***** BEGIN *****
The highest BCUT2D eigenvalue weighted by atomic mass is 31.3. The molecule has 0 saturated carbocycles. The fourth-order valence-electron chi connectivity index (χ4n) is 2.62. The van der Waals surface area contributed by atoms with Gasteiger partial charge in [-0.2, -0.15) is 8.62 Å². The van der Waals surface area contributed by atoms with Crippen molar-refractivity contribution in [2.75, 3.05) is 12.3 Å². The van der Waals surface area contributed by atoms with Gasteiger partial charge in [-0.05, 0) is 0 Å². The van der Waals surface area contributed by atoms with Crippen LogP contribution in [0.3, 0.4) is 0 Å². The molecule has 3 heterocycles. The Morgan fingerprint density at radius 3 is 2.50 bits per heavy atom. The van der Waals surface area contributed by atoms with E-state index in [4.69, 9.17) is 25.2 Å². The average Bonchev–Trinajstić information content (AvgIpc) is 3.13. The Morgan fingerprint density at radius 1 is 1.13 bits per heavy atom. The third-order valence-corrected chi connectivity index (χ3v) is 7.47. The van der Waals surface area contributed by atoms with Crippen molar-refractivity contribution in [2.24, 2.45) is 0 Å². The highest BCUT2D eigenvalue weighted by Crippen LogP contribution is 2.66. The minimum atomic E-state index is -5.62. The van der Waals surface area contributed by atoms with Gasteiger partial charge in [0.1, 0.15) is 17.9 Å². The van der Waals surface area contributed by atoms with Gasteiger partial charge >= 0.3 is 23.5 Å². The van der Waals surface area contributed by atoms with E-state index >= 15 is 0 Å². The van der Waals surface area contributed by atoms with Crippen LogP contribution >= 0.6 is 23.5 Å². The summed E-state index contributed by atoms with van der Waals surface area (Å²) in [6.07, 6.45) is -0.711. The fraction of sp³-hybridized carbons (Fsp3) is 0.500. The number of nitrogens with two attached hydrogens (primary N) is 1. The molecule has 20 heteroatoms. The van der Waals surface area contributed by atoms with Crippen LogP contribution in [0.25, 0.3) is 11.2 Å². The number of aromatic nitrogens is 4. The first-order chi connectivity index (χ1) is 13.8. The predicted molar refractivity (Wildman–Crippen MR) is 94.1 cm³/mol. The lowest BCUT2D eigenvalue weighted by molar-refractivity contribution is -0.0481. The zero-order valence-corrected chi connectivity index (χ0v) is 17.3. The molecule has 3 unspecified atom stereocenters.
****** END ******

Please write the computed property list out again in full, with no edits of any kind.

The highest BCUT2D eigenvalue weighted by atomic mass is 31.3. The molecule has 0 saturated carbocycles. The fourth-order valence-electron chi connectivity index (χ4n) is 2.62. The van der Waals surface area contributed by atoms with Gasteiger partial charge in [-0.2, -0.15) is 8.62 Å². The van der Waals surface area contributed by atoms with Crippen molar-refractivity contribution in [2.75, 3.05) is 12.3 Å². The van der Waals surface area contributed by atoms with Gasteiger partial charge in [-0.05, 0) is 0 Å². The van der Waals surface area contributed by atoms with Crippen LogP contribution in [0.3, 0.4) is 0 Å². The molecule has 3 heterocycles. The Morgan fingerprint density at radius 3 is 2.50 bits per heavy atom. The van der Waals surface area contributed by atoms with E-state index in [4.69, 9.17) is 25.2 Å². The average Bonchev–Trinajstić information content (AvgIpc) is 3.13. The Morgan fingerprint density at radius 1 is 1.13 bits per heavy atom. The third-order valence-corrected chi connectivity index (χ3v) is 7.47. The van der Waals surface area contributed by atoms with Crippen molar-refractivity contribution in [2.24, 2.45) is 0 Å². The highest BCUT2D eigenvalue weighted by Crippen LogP contribution is 2.66. The minimum atomic E-state index is -5.62. The van der Waals surface area contributed by atoms with Gasteiger partial charge in [0.1, 0.15) is 17.9 Å². The van der Waals surface area contributed by atoms with Gasteiger partial charge >= 0.3 is 23.5 Å². The van der Waals surface area contributed by atoms with E-state index >= 15 is 0 Å². The van der Waals surface area contributed by atoms with Crippen LogP contribution >= 0.6 is 23.5 Å². The summed E-state index contributed by atoms with van der Waals surface area (Å²) in [6.07, 6.45) is -0.711. The fraction of sp³-hybridized carbons (Fsp3) is 0.500. The number of nitrogens with two attached hydrogens (primary N) is 1. The molecule has 20 heteroatoms. The van der Waals surface area contributed by atoms with Crippen LogP contribution in [0.25, 0.3) is 11.2 Å². The number of aromatic nitrogens is 4. The first-order chi connectivity index (χ1) is 13.8. The predicted molar refractivity (Wildman–Crippen MR) is 94.1 cm³/mol. The lowest BCUT2D eigenvalue weighted by molar-refractivity contribution is -0.0481. The zero-order valence-corrected chi connectivity index (χ0v) is 17.3. The molecule has 3 unspecified atom stereocenters.